Top Five: June 13, 2024

by Jessica Fuentes June 13, 2024

Glasstire counts down the top five art events in Texas.

For last week’s picks, please go here.

An installation by Violette Bule featuring a claw game machine installed in a room with a dirt covered floor.


1. Soy de Tejas: A Statewide Survey of Latinx Art
Arts Fort Worth
April 5 – June 23, 2024
Performance: June 15, 3 p.m.

From Arts Fort Worth:

“Arts Fort Worth welcomes the highly anticipated Fort Worth debut of Soy de Tejas: A Statewide Survey of Latinx Art. This dynamic exhibition, curated by Rigoberto Luna, features over 90 works by nearly 40 contemporary native Texas and Texas-based Latinx artists.

​Soy de Tejas showcases the diverse talents and perspectives of Latinx creatives across the state. From multimedia installations to performance art, paintings, drawings, sculpture, and fiber art, the exhibition invites viewers to explore themes of identity, migration, mythmaking, displacement, and indigeneity while also celebrating the rich cultural traditions that unite these communities.”

Read a review of the exhibition by Jessica Fuentes.

A mixed-media print work by Delita Martin featuring two Black women.

Delita Martin, “Mythologies” 2024, relief printing, acrylic, charcoal, printed papers, hand-stitching, 60 x 80 inches.

Nicole Longnecker Gallery (Houston)
May 16 – July 6, 2024

From Nicole Longnecker Gallery:

Delita Martin: What the Night Knew features new works from the heralded printmaker/artist. ‘Delita Martin captures audiences with her powerful imagery,’ said gallery owner Nicole Longnecker. ‘Since we first exhibited her work in 2017, her career has continued an upward trajectory around the world. Her narrative portraits of black women combine historical and spiritual elements that empower the viewer.’”

An artwork featuring a roadrunner standing in a desert landscape.

A Piece in “Surroundings: Works from the Permanent Collection” at the Tyler Museum of Art

3. Surroundings: Works from the Permanent Collection
Tyler Museum of Art
April 26 – August 4, 2024

From the Tyler Museum of Art:

“Organized by the Tyler Museum of Art, Surroundings: Works from the Permanent Collection presents a variety of artistically captured landscapes and cityscapes as well as other observations from daily life. The selected works offer unique perspectives on everyday objects and places, transforming the mundane into the noteworthy.

From paintings to photographs, the featured works include recent acquisitions being exhibited for the first time.”

A charcoal drawing by Adrian Aguirre featuring two young people from Venezuela.

Adrian Aguirre, “Jovenes Venezolanos,” 2023, charcoal on paper, 38 x 50 inches.

4. Adrian Aguirre: Rostros en la Encrucijada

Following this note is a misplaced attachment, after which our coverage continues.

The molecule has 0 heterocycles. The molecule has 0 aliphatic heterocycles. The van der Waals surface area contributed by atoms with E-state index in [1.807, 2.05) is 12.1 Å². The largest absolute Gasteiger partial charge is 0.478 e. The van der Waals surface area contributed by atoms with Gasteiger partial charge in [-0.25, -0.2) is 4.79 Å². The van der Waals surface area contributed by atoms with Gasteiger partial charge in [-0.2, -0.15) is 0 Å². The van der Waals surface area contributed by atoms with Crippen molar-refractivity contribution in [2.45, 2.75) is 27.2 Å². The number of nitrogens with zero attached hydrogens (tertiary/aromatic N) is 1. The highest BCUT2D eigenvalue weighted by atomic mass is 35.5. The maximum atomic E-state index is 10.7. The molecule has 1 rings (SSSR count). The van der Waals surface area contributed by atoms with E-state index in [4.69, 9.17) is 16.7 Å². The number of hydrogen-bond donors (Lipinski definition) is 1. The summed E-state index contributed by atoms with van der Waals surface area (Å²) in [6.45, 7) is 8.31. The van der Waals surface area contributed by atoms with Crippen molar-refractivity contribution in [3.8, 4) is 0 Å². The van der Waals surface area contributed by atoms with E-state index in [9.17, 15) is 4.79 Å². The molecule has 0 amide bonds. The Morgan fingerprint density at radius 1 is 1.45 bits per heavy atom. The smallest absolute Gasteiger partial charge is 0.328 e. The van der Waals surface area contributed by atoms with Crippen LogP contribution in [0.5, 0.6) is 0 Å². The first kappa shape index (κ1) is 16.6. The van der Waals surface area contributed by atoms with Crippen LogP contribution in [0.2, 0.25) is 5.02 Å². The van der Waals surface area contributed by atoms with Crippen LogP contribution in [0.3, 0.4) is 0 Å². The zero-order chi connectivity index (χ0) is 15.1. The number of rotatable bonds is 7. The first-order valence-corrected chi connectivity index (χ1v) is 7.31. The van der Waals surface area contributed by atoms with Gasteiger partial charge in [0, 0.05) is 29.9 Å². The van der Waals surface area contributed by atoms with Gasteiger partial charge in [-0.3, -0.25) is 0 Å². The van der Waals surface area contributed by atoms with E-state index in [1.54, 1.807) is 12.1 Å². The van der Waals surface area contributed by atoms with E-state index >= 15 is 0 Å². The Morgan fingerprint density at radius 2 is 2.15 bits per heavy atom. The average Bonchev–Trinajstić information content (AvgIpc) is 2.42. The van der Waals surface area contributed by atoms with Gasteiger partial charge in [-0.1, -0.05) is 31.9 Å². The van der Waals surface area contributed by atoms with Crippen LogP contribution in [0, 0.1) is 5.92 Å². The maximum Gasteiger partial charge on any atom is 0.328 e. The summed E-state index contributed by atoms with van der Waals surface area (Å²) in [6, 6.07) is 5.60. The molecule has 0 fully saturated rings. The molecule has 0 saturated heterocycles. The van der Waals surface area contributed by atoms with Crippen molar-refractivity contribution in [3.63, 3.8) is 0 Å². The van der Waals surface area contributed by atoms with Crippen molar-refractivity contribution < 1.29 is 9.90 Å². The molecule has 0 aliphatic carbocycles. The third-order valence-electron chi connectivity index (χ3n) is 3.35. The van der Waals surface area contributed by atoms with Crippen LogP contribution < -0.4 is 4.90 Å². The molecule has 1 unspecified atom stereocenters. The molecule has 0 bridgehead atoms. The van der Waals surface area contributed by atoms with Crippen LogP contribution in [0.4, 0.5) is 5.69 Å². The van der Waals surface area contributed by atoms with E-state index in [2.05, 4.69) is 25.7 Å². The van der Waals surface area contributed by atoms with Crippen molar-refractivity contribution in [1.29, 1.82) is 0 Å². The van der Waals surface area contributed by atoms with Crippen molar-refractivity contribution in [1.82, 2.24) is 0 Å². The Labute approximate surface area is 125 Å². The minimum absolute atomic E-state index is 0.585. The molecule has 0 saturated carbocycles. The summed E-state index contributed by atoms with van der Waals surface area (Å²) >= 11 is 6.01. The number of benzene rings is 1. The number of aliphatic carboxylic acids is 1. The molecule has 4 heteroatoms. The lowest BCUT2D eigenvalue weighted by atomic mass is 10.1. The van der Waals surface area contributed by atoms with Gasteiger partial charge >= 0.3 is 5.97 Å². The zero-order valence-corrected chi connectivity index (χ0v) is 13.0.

La Mecha Contemporary (El Paso)
May 30 – June 22, 2024

From La Mecha Contemporary:

“The exhibition Rostros en la Encrucijada by Juarez-born artist, Adrián Aguirre, includes a series of portraits of refugees and scenes of border agents blocking entry. In these charcoal drawings and oil paintings, some sections are meticulously rendered, providing a tangible sense of presence, while others feature intentional loose strokes or are deliberately left open. This technique serves to emphasize movement, activate the space, and, most importantly, express an emotional connection to the individuals depicted in the work. Fundamentally, the work is about connecting the viewer emotionally to those who have risked everything to come to this country.”

A work of art by Lex Gjurasic featuring repeated flower designs.

A Work from “Lex Gjurasic: A Flowery Forever”

5. Lex Gjurasic: A Flowery Forever
Yard Dog (Austin)
May 31 – June 29, 2024

From Yard Dog Art:

“As a child, I spent weeks at a time hospitalized with lung disease. Through spells of sickness, I took solace in my imagination, drawing and redrawing hundreds of versions of the same subject—each act of repetition pulling me deeper into a realm where sickness could not find me. In spring 2020, quarantining with my family, first subconsciously and then consciously, I found myself reaching for the same comfort — the comfort of repetition — that I had decades earlier. I disappeared into other worlds — amalgamations of imagery existing somewhere between memory and imagination.

The result, Flower Mounds, is a cohesive series of verdant, undulating, biomorphic work. The series is an expression of my own exuberance for life and a love letter to the natural world, borne of a coping mechanism from early adolescence. Flower Mounds offers an escape into soft, surreal landscapes: a safe place to land.”

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